Parker 75 Thuya


I’ve always wanted to get my hands on a Parker 75 but up to now I have never succeeded, mostly because the prices they fetched were a bit too steep for my pocket.  When I saw this beautiful lacquered example I was determined to have it and luckily it sold at not too wild a price.
It has always seemed to me to be the most beautiful of all the Parkers, whether it was in the cisele pattern or this beautiful Thuya.  This one is French made and is part of the lacquer series which dates the pen to the period from 1981 until it went out of production in 1994.
The lacquer on this pen gives the impression of great depth and in a sense that’s right because these lacquer finishes were worked up layer upon layer.  The metalwork fits right in with the finish and the gold trim has lasted well as it remains perfect.
The cap and barrel are made of metal – probably brass – but the pen isn’t really heavy.  The cap slides over the section smoothly and closes the pen with a satisfying click.  It’s completely firm and requires a noticeable effort to remove the cap again.  The pen is a cartridge/converter filler, of course, and it takes several turns to remove the barrel.  This one has a squeeze-type converter fitted and it takes a good fill of ink.  It posts securely and, for me, feels absolutely right in the hand.  The sculpted section indicates where your fingers should go and provides a secure, non-slippery grip.  The very handsome gold nib – in this case a broad one – is as smooth as silk.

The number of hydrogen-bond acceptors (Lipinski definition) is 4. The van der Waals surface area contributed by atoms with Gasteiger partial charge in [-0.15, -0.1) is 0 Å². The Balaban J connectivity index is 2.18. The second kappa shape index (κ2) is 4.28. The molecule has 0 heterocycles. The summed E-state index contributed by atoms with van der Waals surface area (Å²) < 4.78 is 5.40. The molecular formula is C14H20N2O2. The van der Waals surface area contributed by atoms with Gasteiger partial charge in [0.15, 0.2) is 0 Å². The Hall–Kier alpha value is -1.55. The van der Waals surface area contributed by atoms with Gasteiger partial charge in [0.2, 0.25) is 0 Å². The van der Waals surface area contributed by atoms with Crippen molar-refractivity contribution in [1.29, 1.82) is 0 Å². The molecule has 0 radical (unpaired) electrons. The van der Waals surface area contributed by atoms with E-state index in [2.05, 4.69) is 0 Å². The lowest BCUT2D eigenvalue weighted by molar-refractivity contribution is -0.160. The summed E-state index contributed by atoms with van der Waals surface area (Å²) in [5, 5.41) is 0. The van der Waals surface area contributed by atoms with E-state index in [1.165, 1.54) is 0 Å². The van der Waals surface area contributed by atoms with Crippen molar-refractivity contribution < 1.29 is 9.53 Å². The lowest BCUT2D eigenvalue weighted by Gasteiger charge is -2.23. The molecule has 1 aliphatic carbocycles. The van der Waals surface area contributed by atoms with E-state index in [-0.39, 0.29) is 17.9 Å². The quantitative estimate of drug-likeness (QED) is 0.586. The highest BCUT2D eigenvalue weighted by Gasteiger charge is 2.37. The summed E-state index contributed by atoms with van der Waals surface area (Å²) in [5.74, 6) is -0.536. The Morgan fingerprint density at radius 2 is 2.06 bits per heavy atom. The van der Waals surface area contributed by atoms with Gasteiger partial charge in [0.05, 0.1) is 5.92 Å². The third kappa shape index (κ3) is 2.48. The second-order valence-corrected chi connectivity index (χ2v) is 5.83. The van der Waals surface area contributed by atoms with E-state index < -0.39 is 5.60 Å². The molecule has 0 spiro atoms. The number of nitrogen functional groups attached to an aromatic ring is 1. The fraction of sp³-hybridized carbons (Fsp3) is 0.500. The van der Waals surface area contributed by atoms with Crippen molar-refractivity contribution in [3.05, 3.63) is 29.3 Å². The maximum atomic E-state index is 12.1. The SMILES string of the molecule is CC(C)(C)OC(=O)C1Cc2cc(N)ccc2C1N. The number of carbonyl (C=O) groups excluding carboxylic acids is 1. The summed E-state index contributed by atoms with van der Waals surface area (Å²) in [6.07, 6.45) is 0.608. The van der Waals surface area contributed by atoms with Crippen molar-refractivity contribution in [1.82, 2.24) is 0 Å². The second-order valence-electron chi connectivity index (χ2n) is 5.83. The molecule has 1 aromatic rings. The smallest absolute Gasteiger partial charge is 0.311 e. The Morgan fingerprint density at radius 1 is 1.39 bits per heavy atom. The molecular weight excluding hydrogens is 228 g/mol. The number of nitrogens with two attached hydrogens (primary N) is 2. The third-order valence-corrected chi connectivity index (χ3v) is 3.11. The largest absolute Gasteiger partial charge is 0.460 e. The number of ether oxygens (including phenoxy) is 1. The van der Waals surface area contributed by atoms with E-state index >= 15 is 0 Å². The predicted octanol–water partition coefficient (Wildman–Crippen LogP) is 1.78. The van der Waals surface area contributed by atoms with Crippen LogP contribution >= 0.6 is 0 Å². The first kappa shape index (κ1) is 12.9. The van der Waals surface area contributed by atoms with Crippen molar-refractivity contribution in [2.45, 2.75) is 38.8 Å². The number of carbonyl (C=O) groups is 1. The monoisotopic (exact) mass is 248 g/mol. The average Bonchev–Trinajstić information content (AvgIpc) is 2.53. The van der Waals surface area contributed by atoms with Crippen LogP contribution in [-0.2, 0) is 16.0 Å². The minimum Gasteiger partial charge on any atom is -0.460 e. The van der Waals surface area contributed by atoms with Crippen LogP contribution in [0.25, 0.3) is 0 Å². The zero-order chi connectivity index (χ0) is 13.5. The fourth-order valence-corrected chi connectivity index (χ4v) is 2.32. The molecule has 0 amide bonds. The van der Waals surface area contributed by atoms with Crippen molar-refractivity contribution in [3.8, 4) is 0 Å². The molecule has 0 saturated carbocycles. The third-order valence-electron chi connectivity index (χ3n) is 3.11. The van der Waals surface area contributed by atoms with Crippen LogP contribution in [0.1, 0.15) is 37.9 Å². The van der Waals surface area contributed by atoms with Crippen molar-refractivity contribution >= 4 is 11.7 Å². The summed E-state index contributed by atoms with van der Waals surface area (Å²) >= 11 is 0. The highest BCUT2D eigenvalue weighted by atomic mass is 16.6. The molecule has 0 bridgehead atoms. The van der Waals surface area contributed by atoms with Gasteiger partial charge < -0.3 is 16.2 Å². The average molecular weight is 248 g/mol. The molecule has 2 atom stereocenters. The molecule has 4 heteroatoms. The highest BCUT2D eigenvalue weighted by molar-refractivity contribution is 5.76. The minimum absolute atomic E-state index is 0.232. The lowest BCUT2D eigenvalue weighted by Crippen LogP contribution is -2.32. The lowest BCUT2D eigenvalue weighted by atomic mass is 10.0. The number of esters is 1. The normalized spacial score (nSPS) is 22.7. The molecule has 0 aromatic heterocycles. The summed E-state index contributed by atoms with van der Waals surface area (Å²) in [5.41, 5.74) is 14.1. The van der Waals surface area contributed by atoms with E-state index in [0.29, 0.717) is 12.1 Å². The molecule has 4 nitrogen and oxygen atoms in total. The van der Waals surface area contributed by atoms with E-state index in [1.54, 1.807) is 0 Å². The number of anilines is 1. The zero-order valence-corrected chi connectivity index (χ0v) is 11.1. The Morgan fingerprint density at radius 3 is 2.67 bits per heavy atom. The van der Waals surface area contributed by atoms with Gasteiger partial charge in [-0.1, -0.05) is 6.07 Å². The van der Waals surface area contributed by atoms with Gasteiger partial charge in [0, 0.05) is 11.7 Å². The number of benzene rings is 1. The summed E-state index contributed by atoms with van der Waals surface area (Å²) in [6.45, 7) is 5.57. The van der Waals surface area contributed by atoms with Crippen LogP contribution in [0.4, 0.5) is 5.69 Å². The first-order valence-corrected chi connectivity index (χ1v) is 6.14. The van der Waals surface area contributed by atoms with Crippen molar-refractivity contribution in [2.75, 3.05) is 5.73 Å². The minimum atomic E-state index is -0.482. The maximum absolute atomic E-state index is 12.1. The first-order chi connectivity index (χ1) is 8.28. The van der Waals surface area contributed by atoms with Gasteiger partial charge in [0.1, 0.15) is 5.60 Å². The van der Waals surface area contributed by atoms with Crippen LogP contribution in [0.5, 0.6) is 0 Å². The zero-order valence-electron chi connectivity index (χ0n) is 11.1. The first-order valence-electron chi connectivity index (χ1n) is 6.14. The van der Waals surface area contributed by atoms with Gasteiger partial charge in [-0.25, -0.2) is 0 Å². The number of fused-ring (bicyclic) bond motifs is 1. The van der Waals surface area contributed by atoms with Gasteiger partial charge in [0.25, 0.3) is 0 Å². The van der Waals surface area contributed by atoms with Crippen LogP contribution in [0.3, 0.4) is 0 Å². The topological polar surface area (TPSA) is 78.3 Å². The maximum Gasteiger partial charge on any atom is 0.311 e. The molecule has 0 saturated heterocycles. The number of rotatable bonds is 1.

This was an expensive pen when it was new and 75s continue to fetch a high price when they appear.  I would say that unlike many another high-priced pen, this one has always been extremely good value for money.  It’s a pinnacle of pen-making.

6 thoughts on “Parker 75 Thuya

  1. I just got one myself after having read your report on it. I actually did not know there were 75’s that are not sterling silver. I’m awaiting mine, shipped from the UK to Sweden. It will be my first 75.
    Thanks for a very nice blog, I read it regularly with great interest. Regards to your assistant!

    1. Yes, those cisele 75s are so well-known that the lacquer ones are almost forgotten about, despite being super pens in their own right.

      I’m glad you like the blog and so is my assistant.

  2. The Parker 75 is, to me, the most wonderful of fountain pens. I continue to use the sterling cisele that was given to me in 1970, and have several others. The myriad finishes give each 75 their own character and charm, and I never tire of writing with them.

    My Thuya has a left oblique nib, which I quite enjoy when the mood takes me. Additionally, I have a cross-hatched vermeil, gold-filled Insignia and Grain d’Orges, Florence vermeil, and several others.

    The shape and silhouette of the Parker 75 are timeless and elegant, and the size, weight, and balance are perfect for me.

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